The Characters

Because Patrick White develops a distinctive, individual voice for each brother, both emerge as memorable characters, although Arthur Brown is an especially compelling creation. The style of the two middle sections varies according to which brother narrates: Arthur’s chapters are more impressionistic and poetic, while Waldo’s are more straightforward and prosaic. Whereas the prevailing tone of Waldo’s version is one of anger and resentment, Arthur’s story is warm and generous. Waldo presents dry recollections because he filters everything through his intellect: Arthur’s memories, by contrast, are visceral as well as emotional and imaginative. Both styles are realistic in method in the sense that the brothers, their dogs, and their house are evoked in all of their shabby, unlovely detail, but the narrative also relies heavily on symbols such as the mandala as well as on the allegorical implications of twins.

Arthur, the more appealing brother, is a modern version of the noble primitive or God’s fool. Patrick White invokes the stereotype in order to satirize provincial Australian values; because Arthur is good, humble, and incapable of hypocrisy, he stands out as eccentric, even inferior. Except for Dulcie and Mrs. Poulter, both atypical Australian women, the suburban populace (represented by the appropriately named Mrs. Dun) regards Arthur with distaste and fear. Suburbia’s values are entirely materialistic and do not permit acceptance of any...

(The entire section is 467 words.)

Characters Discussed

Arthur Brown

Arthur Brown, the fraternal twin brother of Waldo Brown. Arthur is a huge, simpleminded, kindly man who is entirely devoted to his brother Waldo. He considers himself Waldo’s protector, although Waldo is always trying to dissociate himself from his dull-witted brother. Arthur lives by intuition and instinct; he is a noble primitive who sees into the essence of people and things. He is also capable of building meaningful, platonic relationships with women such as Mrs. Poulter and Dulcie Feinstein, both of whom value his innate wisdom. Despite his apparent handicap, Arthur proves himself capable of reading classics such as Fyodor Dostoevski’s The Brothers Karamazov and of writing symbolic poetry. Although he loves dogs and simple things such as tables and chairs, Arthur prizes his collection of glass marbles most of all. In particular, he considers four to be his solid mandalas, or symbols of totality and wholeness. Arthur keeps these with him always, until he decides to give them to the people who mean the most to him: Waldo, Dulcie, and Mrs. Poulter. Waldo refuses his mandala, a rejection that makes Arthur ineffably sad. In the end, though, it is Arthur who endures.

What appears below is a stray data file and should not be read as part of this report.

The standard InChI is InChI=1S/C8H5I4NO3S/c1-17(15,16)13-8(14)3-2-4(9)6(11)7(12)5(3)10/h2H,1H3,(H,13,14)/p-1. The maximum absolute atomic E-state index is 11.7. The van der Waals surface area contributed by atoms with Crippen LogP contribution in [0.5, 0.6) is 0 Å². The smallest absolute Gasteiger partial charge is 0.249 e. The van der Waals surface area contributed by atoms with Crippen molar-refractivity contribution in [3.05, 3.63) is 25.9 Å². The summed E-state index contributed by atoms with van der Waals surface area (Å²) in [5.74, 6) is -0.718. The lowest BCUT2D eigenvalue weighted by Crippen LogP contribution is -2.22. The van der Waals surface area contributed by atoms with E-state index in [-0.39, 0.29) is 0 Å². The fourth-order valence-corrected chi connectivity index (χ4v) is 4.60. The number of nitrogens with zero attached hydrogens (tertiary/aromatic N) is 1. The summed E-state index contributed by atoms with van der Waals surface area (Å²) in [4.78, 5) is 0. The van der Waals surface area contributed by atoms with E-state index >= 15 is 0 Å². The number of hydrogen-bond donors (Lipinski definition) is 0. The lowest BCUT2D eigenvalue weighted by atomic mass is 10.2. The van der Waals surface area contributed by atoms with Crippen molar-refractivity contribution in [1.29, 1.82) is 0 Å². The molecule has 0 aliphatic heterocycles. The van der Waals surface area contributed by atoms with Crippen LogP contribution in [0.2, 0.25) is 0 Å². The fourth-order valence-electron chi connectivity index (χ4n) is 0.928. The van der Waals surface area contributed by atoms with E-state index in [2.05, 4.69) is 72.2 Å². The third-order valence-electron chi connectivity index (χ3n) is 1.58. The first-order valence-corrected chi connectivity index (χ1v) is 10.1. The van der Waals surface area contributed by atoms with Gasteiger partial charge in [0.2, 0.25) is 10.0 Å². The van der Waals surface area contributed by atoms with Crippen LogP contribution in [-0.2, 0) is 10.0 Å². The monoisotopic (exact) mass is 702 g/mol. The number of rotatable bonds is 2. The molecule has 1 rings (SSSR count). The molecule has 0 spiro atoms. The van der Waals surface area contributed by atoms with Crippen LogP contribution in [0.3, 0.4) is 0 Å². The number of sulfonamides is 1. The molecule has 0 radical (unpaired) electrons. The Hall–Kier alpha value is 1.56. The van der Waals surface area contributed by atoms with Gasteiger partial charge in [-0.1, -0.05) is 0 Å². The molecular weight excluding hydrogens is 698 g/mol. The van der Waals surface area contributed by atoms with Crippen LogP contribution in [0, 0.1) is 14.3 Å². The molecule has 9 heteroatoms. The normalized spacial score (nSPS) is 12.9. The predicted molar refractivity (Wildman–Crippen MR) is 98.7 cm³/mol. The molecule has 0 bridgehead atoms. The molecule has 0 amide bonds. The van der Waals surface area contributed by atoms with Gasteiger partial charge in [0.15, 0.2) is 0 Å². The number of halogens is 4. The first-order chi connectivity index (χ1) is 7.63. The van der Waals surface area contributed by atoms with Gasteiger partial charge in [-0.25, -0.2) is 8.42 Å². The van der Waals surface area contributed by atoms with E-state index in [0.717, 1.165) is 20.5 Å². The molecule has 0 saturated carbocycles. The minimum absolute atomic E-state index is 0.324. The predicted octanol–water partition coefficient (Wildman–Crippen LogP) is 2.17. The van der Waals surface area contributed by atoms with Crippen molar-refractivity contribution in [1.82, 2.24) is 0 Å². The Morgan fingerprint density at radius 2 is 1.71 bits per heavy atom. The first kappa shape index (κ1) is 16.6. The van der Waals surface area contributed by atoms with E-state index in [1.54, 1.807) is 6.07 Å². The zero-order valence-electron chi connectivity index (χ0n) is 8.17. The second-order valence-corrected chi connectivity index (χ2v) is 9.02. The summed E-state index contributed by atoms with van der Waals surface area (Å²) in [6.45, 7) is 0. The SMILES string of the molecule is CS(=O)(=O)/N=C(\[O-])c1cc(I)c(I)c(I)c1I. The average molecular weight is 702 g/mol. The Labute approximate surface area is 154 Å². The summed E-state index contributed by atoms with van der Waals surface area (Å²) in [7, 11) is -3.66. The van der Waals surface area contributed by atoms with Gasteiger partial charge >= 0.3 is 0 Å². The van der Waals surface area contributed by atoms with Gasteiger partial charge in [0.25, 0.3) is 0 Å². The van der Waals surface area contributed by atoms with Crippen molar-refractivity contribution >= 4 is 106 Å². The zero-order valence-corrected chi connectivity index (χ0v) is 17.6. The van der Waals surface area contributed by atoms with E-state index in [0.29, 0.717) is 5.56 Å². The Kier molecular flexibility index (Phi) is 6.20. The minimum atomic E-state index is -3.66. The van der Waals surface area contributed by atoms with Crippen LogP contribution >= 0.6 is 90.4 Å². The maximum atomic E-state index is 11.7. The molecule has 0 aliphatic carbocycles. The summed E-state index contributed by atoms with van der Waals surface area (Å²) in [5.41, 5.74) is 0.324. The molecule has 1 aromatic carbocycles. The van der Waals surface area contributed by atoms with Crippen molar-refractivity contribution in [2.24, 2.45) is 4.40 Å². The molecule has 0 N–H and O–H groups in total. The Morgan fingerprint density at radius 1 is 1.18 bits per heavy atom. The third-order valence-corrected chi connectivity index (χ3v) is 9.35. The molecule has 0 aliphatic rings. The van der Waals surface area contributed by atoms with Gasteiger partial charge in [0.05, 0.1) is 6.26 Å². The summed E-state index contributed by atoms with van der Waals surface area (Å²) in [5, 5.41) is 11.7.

Waldo Brown

Waldo Brown, the fraternal twin brother of Arthur. Waldo is Arthur’s opposite in every way. Thin, moody, and self-centered, Waldo is capable of great anger and cruelty toward his well-meaning sibling. Arthur is an embarrassment to Waldo, and Waldo is burdened with him throughout their lives. Waldo considers himself an intellectual: He has some schooling and works for years in the local library. He also has literary ambitions and actually starts work on a novel. Waldo’s writing is uninspired because his mind is so disconnected from his emotions. He remains half a man, and that is why Arthur’s unwitting successes so infuriate him. Waldo, like Arthur, pursues both Dulcie and Mrs. Poulter, not because he loves them...

(The entire section is 803 words.)